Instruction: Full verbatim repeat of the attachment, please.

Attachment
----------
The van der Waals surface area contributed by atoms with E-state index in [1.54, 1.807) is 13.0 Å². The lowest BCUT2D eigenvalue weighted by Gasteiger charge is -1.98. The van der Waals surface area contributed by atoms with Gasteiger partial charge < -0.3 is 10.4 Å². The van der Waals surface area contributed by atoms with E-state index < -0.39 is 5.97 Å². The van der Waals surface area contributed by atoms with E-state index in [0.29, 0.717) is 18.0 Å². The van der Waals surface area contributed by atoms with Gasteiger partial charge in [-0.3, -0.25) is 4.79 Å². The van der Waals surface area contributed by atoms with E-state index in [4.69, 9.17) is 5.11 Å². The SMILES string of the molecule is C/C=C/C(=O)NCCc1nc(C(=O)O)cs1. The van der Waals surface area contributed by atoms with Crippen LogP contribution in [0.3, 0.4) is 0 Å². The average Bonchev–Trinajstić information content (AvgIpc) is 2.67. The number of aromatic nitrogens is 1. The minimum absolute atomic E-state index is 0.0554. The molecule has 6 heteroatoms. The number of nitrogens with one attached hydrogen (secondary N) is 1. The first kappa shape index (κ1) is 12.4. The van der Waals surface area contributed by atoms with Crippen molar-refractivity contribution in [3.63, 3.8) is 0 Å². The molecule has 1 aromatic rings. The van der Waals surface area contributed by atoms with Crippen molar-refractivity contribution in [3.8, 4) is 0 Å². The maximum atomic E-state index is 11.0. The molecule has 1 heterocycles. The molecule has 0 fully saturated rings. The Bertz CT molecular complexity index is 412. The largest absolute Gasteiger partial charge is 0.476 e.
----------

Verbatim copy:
The van der Waals surface area contributed by atoms with E-state index in [1.54, 1.807) is 13.0 Å². The lowest BCUT2D eigenvalue weighted by Gasteiger charge is -1.98. The van der Waals surface area contributed by atoms with Gasteiger partial charge < -0.3 is 10.4 Å². The van der Waals surface area contributed by atoms with E-state index < -0.39 is 5.97 Å². The van der Waals surface area contributed by atoms with E-state index in [0.29, 0.717) is 18.0 Å². The van der Waals surface area contributed by atoms with Gasteiger partial charge in [-0.3, -0.25) is 4.79 Å². The van der Waals surface area contributed by atoms with E-state index in [4.69, 9.17) is 5.11 Å². The SMILES string of the molecule is C/C=C/C(=O)NCCc1nc(C(=O)O)cs1. The van der Waals surface area contributed by atoms with Crippen LogP contribution in [0.3, 0.4) is 0 Å². The average Bonchev–Trinajstić information content (AvgIpc) is 2.67. The number of aromatic nitrogens is 1. The minimum absolute atomic E-state index is 0.0554. The molecule has 6 heteroatoms. The number of nitrogens with one attached hydrogen (secondary N) is 1. The first kappa shape index (κ1) is 12.4. The van der Waals surface area contributed by atoms with Crippen molar-refractivity contribution in [3.63, 3.8) is 0 Å². The molecule has 1 aromatic rings. The van der Waals surface area contributed by atoms with Crippen molar-refractivity contribution in [3.8, 4) is 0 Å². The maximum atomic E-state index is 11.0. The molecule has 1 heterocycles. The molecule has 0 fully saturated rings. The Bertz CT molecular complexity index is 412. The largest absolute Gasteiger partial charge is 0.476 e.